Selling Sounds by David Suisman

Eleven-year-old Jay Witmark, a young resident of New York City’s Hell’s Kitchen, wins an arithmetic competition and receives a printing press as the prize. He and his brother print greeting cards and later, business cards. By 1885 the two young men were joined by their other brothers, had bought a steam-powered press, and were established in business as the Witmark Brothers at 402 West Fortieth Street.

Along with a few other printing houses in New York City, the Witmarks soon revolutionized the way printed music was marketed, how copyright laws could be applied to “intellectual property”, as well as the very sound of modern life itself by, in effect, transforming the soundscape of urban existence.Thus begins the fascinating narrative that David Suisman unfurls in his important new study Selling Sounds: The Commercial Revolution in American Music.

In essence, we might say that the young entrepreneurs that Suisman discusses along with their contemporaries invented the very notion of popular music. Such a seemingly bold statement requires justification. I am not claiming that no music was “popular” prior to 1885. But music that is popular is not necessarily popular music in this more specific sense. The distinction is vital.

Prior to the turn of the century, most musical successes were largely localized occurrences. What was popular in one region of the United States was often not popular elsewhere. While there were some national hits — most notably some songs by Stephen Foster — these were few and far between. Moreover, it is significant, of course, that even Foster was unable to maintain a decent living on music publications. While he made considerable sums for certain works, he still died impoverished and uncelebrated in one of the United States’ most notorious slums in New York’s Bowery.

Indeed, no one in the United States prior to the 1880s seemed to believe that music publishing could be a lucrative business at all. Most music publishing was something additional that instrument dealers might do as part of their overall service. What the Witmark Brothers and their competitors accomplished was to create a set of marketing tools (in some cases borrowed from vaudeville and in some cases entirely new) that would homogenize and vitalize the national taste for new, not traditional and not classic, music.

In other words, these publishers did more than satisfy a market because there was no wide market for these materials. These publishers created that market by convincing potential buyers to invest in the notion that music had a limited shelf life — like any other fashion item — and that therefore in order to remain current, one had to continually buy the latest music.

The way in which the music publishers accomplished this feat is quite a story and Suisman tells it exceedingly well. Here you learn everything from how the work of creating the songs is distributed to the various sales techniques employed by song pluggers (basically, the salesmen of music publishing), including the use of slides to add a visual component to the song. While there are numerous accounts of the position of so-called song pluggers in the development of popular music in the first decades of the 20th century, one rarely encounters a description that so accurately and compellingly details the quotidian life of these remarkable salesmen and the ways in which they learned to compete while peacefully coexisting.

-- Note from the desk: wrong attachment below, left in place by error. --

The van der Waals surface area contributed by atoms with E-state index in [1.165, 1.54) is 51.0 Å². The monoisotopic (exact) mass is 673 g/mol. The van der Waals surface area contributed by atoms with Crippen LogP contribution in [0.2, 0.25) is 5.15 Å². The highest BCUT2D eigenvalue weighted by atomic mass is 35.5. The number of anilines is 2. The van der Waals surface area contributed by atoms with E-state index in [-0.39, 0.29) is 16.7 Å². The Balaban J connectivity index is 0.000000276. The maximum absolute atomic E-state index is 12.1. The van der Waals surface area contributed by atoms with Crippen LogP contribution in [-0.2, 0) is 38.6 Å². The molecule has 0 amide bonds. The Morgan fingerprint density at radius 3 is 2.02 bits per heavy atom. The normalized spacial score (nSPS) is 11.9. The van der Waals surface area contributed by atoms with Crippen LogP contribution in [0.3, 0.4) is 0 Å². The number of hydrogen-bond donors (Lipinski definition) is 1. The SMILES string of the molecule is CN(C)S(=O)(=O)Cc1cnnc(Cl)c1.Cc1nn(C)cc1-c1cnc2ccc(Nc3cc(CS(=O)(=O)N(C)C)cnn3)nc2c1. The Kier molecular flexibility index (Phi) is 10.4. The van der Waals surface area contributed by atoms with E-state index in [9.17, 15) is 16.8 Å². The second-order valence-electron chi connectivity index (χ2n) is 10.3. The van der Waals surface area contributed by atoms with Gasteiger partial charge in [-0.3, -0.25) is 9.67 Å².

Just to provide a taste of the delights awaiting readers in Suisman’s account: pluggers often began their days by performing the latest songs they were marketing for publishers at the music counters of various retail stores. One way in which the pluggers would try to promote sales was to bribe the salesgirls with small gifts such as perfume. The problem, of course, was that the very next plugger would use the same ploy. This rather hilariously culminates in the publication of the song “Ain’t My Baby Grand?”, which was shamelessly “Dedicated to the Girl Behind the Music Counter”.

But publishing is only half of the story. Around the time the Witmark Brothers were getting established, Emile Berliner was perfecting his gramophone, a marked improvement over Edison’s phonograph in numerous ways. However, as Suisman emphasizes, the most important difference between Edison’s phonograph and Berliner’s gramophone had less to do with issues of sound fidelity and more to do with the fact that one could not record one’s own sounds on the latter as one could on the former.

Edison had hoped that one of the main uses of his machine would be that of a sort of automated secretary. That is, he marketed his invention to businessmen for taking dictation and the minutes of meetings. Edison considered the reproduction of music as rather low on the continuum of possible uses for the machine. For Edison, as Suisman writes, “sound recording was something people could do” (page 5). Berliner severed the reception of music from the production of music and this cleft has informed the history of music in multivalent and often hidden ways ever since.

Enjoyment of the Unfree